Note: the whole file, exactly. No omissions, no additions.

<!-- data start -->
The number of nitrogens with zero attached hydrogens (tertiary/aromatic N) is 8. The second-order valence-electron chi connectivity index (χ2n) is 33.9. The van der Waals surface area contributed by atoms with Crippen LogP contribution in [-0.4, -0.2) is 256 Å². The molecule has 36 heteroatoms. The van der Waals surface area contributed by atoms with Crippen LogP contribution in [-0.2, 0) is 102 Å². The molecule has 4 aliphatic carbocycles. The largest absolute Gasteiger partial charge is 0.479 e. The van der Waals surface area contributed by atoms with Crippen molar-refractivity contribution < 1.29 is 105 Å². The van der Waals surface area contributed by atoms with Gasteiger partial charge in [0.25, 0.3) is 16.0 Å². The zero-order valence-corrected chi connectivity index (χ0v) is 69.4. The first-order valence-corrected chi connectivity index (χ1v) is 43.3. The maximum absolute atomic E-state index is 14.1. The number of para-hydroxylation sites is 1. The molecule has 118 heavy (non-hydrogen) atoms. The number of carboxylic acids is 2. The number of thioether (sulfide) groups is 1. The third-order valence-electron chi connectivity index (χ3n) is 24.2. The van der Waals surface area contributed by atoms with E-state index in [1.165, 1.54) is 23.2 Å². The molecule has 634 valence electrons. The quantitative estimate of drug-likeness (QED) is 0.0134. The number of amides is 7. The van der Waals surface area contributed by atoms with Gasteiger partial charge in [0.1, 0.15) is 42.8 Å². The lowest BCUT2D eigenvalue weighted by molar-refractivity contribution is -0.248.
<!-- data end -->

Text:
The number of nitrogens with zero attached hydrogens (tertiary/aromatic N) is 8. The second-order valence-electron chi connectivity index (χ2n) is 33.9. The van der Waals surface area contributed by atoms with Crippen LogP contribution in [-0.4, -0.2) is 256 Å². The molecule has 36 heteroatoms. The van der Waals surface area contributed by atoms with Crippen LogP contribution in [-0.2, 0) is 102 Å². The molecule has 4 aliphatic carbocycles. The largest absolute Gasteiger partial charge is 0.479 e. The van der Waals surface area contributed by atoms with Crippen molar-refractivity contribution < 1.29 is 105 Å². The van der Waals surface area contributed by atoms with Gasteiger partial charge in [0.25, 0.3) is 16.0 Å². The zero-order valence-corrected chi connectivity index (χ0v) is 69.4. The first-order valence-corrected chi connectivity index (χ1v) is 43.3. The maximum absolute atomic E-state index is 14.1. The number of para-hydroxylation sites is 1. The molecule has 118 heavy (non-hydrogen) atoms. The number of carboxylic acids is 2. The number of thioether (sulfide) groups is 1. The third-order valence-electron chi connectivity index (χ3n) is 24.2. The van der Waals surface area contributed by atoms with E-state index in [1.165, 1.54) is 23.2 Å². The molecule has 634 valence electrons. The quantitative estimate of drug-likeness (QED) is 0.0134. The number of amides is 7. The van der Waals surface area contributed by atoms with Gasteiger partial charge in [0.1, 0.15) is 42.8 Å². The lowest BCUT2D eigenvalue weighted by molar-refractivity contribution is -0.248.